Don’t let the multimeter probe leads touch anything before the continuity test. This can alter the reading obtained. Also, take note of the order in which you connected the wires. This information is needed later when the multimeter is packed away after usage. 

Set the range set of the multimeter to the proper value. 

The range set value determines the resistance of the component. Lower ranges are used for components that have low resistances. Higher ranges are used to test higher resistances. Setting the multimeter to 200 Ohms is enough to check continuity for long wires.

Step 3 – Connect the Multimeter Probes to the Wire

Continuity is non-directional—no need to worry about connecting the probes to the wrong end. Switching the probes’ locations does not affect the resistance measurement. 

The important thing is to connect the probe leads to the wire’s metal. Place one probe at each end of the wire. Ensure the probe is properly in contact with the wire for an accurate reading. 

The measurement obtained from this continuity tester should show up on the multimeter. There are two measurements to look for, “1” and other values close to 0.

1 reading on the multimeter
Video | Fast Rust

Values close to zero are interpreted as continuity within the probes and wire. This means that the circuit is closed or completed. Electricity can freely flow within the wire without any issues. 

The “1” value is interpreted as zero continuity. This value indicates that the circuit of the wire is open. This could mean three possible things:

  1. There is zero continuity
  2. There is infinite resistance 
  3. High voltage is present

You can dive deeper into the issue’s root, but zero continuity primarily means the wire is not working properly and must be replaced. 

Step 4 – Remove and Disassemble the Multimeter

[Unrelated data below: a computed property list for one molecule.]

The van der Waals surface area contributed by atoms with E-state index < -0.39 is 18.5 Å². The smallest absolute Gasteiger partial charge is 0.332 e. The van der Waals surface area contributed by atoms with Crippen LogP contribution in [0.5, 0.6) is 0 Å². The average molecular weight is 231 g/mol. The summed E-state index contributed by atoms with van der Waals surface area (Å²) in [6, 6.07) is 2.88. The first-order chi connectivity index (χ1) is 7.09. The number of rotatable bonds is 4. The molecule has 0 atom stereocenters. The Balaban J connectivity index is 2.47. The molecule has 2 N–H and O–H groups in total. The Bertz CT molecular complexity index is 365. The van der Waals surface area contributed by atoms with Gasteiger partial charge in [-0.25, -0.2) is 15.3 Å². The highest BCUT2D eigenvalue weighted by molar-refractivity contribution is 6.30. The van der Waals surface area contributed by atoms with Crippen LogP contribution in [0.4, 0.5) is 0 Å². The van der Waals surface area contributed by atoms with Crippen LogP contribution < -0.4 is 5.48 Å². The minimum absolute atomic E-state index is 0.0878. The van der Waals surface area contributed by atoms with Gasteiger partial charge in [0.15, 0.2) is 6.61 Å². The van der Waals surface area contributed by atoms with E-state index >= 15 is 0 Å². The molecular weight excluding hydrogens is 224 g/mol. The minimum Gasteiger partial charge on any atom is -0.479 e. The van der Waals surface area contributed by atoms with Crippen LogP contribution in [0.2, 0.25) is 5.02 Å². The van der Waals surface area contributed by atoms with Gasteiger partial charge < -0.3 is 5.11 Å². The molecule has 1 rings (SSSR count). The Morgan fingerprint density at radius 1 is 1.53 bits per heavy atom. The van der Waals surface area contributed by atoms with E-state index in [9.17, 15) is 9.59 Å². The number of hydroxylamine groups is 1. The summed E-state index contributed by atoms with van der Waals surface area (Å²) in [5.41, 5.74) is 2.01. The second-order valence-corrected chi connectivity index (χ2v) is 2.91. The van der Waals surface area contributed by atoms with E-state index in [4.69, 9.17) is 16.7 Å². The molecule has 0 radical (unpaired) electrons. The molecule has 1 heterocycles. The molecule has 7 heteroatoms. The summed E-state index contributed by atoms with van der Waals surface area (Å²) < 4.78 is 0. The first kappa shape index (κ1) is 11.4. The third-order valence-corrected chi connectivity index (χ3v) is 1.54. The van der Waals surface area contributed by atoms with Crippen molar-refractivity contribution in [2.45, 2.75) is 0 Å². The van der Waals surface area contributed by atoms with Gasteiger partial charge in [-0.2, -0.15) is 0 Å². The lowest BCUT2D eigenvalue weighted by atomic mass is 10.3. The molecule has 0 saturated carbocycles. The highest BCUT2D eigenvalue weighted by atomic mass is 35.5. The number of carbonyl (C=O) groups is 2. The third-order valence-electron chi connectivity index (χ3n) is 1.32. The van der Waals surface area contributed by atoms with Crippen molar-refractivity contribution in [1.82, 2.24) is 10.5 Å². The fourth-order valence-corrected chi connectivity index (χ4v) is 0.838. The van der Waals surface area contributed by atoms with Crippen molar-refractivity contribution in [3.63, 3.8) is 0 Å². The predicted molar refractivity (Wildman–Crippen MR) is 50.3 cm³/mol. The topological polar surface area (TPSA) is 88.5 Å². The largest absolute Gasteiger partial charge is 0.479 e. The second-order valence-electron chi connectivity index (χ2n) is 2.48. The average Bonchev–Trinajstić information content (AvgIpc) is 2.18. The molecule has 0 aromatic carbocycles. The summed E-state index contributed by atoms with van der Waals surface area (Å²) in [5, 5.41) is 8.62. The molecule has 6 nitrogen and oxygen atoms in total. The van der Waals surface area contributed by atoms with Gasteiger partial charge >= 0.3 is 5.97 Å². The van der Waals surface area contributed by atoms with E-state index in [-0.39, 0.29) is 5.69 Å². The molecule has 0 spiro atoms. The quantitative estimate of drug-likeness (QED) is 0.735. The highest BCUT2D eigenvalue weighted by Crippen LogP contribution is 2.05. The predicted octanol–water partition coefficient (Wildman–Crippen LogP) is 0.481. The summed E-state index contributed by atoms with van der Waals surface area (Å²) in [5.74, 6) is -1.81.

Pack away the multimeter after checking for continuity. 

The proper way of removing the probes from the multimeter is in the reverse order it was assembled. If the red probe was placed last, remove it first and vice versa. It might seem tedious, but properly disassembling the multimeter extends its lifespan. 

Turn off the multimeter and place it in the proper storage area.

Notes and Other Reminders

Always ensure no more electricity is flowing through the wires before checking continuity. 

Accidental contact with high voltage often results in electrical shocks and burns. In some cases, it can cause severe injuries or death. Prevent this from happening by ensuring that there is no current flowing through the circuit and its components. 

Wearing protective equipment is an excellent precaution against electric currents. Although protective equipment is generally not used for simple continuity checks, it is highly recommended. Newer multimers come equipped with overload protection up to a certain voltage rating. This gives the user some degree of protection against electrical currents.

Always check the manual of your multimeter to learn how to measure resistance. 

Many kinds of multimeter models are available in the market, most of which come with different features. Some multimeters come with a continuity button that needs to be pressed while checking continuity. Newer models even give off a beep if continuity is detected. This makes it easier to check continuity without the need to check the value. 


Website Resources:

Video References:

AMRE Supply


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About Sam Orlovsky

AvatarCertifications: B.E.E.
Education: University Of Denver - Electric Engineering
Lives In: Denver Colorado

Electrical engineering is my passion, and I’ve been in the industry for over 20 years. This gives me a unique ability to give you expert home improvement and DIY recommendations. I’m not only an electrician, but I also like machinery and anything to do with carpentry. One of my career paths started as a general handyman, so I also have a lot of experience with home improvement I love to share.